Writers: Ed Accura and Mysterex
After the tragic death of Folajimi Olubunmi-Adewole, the young man who jumped off London Bridge last month to save a woman drowning in the Thames, the title of this film feels somewhat inappropriate. It is the threat of the Thames, however, that inspired writer and rapper Ed Acurra to make this film (and its prequel). When he moved to a house near the river, he worried that his daughter might one day get into trouble in the water. At the age of 53 he learnt to swim.
Accura and Mysterex’s film, like the first in this series, examines why black people are so averse to water. That black people can’t swim may be rooted in stereotypes, but when looking at the figures it’s easy to see why such stereotypes exist. 95% of black people in England can’t swim and Mysterex investigates the reasons why in two ways. The first way is through interviews, and is the more successful. Young people of colour candidly discuss why they are reluctant to take up swimming as a sport. Some contributors – both male and female – talk about not wanting to get their hair wet, especially if they have braids, which the water would ruin. Also the salt of the sea and the chlorine of the pools can dry out black skins in ways that they don’t do with most white skins.
But the reasons extend beyond the cosmetic. Some interviewees explain that unlike football, swimming isn’t cool and that it needs a black hero like athletics’ Usain Bolt to encourage young people to take up the sport. Others suggest that swimming should be more firmly embedded in school curricula, and that its importance is underrated. Playing football never saved anybody’s life, but swimming…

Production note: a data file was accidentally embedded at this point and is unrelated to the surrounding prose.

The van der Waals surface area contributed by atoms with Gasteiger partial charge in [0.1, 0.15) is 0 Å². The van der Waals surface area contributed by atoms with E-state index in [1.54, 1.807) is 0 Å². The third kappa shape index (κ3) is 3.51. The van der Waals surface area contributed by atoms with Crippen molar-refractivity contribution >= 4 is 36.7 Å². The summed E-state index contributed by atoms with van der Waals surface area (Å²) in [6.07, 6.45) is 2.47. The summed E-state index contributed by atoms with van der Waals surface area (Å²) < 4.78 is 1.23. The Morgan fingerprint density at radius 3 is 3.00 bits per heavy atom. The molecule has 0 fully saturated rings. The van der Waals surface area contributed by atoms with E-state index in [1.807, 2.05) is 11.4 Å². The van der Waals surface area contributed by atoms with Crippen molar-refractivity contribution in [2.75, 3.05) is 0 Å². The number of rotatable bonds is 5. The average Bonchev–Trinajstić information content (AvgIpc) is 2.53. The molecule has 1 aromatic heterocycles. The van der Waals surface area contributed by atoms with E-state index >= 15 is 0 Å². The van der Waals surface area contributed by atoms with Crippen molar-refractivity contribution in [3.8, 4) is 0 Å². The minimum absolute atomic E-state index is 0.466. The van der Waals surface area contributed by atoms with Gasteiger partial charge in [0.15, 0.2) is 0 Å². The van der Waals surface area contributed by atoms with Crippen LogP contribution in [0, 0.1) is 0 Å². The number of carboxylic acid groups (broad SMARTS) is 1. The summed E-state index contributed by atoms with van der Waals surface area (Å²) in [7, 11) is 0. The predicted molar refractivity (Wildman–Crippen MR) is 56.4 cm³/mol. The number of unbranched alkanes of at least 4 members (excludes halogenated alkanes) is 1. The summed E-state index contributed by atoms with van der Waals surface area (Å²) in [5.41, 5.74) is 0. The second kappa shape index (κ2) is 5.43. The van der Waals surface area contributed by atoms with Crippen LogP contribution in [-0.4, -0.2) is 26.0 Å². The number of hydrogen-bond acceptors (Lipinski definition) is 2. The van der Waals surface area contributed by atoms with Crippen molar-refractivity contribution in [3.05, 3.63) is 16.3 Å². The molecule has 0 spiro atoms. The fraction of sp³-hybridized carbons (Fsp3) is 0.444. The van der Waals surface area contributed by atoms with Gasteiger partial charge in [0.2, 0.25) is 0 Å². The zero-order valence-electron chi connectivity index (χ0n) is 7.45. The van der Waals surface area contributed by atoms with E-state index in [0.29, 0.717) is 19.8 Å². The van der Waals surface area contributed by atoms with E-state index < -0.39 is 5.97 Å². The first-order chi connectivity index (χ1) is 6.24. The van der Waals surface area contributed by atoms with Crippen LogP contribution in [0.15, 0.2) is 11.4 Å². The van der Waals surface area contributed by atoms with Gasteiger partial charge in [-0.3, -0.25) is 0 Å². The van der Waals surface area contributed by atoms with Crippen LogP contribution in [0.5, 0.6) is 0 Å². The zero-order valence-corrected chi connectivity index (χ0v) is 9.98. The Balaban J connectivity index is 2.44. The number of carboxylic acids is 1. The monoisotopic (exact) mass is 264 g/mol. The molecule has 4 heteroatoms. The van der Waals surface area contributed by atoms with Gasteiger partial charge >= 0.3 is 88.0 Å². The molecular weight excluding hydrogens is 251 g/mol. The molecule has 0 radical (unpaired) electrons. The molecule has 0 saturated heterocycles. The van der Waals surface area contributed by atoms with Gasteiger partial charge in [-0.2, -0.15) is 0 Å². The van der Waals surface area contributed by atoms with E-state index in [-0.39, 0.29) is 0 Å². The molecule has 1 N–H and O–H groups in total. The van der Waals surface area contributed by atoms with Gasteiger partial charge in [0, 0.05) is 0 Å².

Mysterex’s second approach is less effective. Running alongside the interviews is, presumably, a fictional story about two teenagers, Layla and K-Frost, who are struggling to get back in the water, even though they say they can swim. Accura plays Frank (who appears in the first film too), a mentor who is brought in to assist the teenagers. This has promise, especially as Layla and K-Frost keep secrets, not just from Frank, but their friends too. However, often the drama is awkwardly acted, and it’s presented like scripted reality with the performers given scenarios to act out rather than lines to deliver. It’s an interesting way to work, but scenes are long and repetitive, and the way that Layla and K-Frost are lured back to the water seems too simplistic.
This film has plenty of fascinating ideas, and the interviews are where these ideas are best presented, with all the interviewees relaxed in front of the camera. If only Accura and Mysterex had stuck to the interviews, or at least had found a different way to frame their drama, then Blacks Can’t Swim: The Sequel, may have been compulsory viewing.
Available on Digital Download from 10 May 2021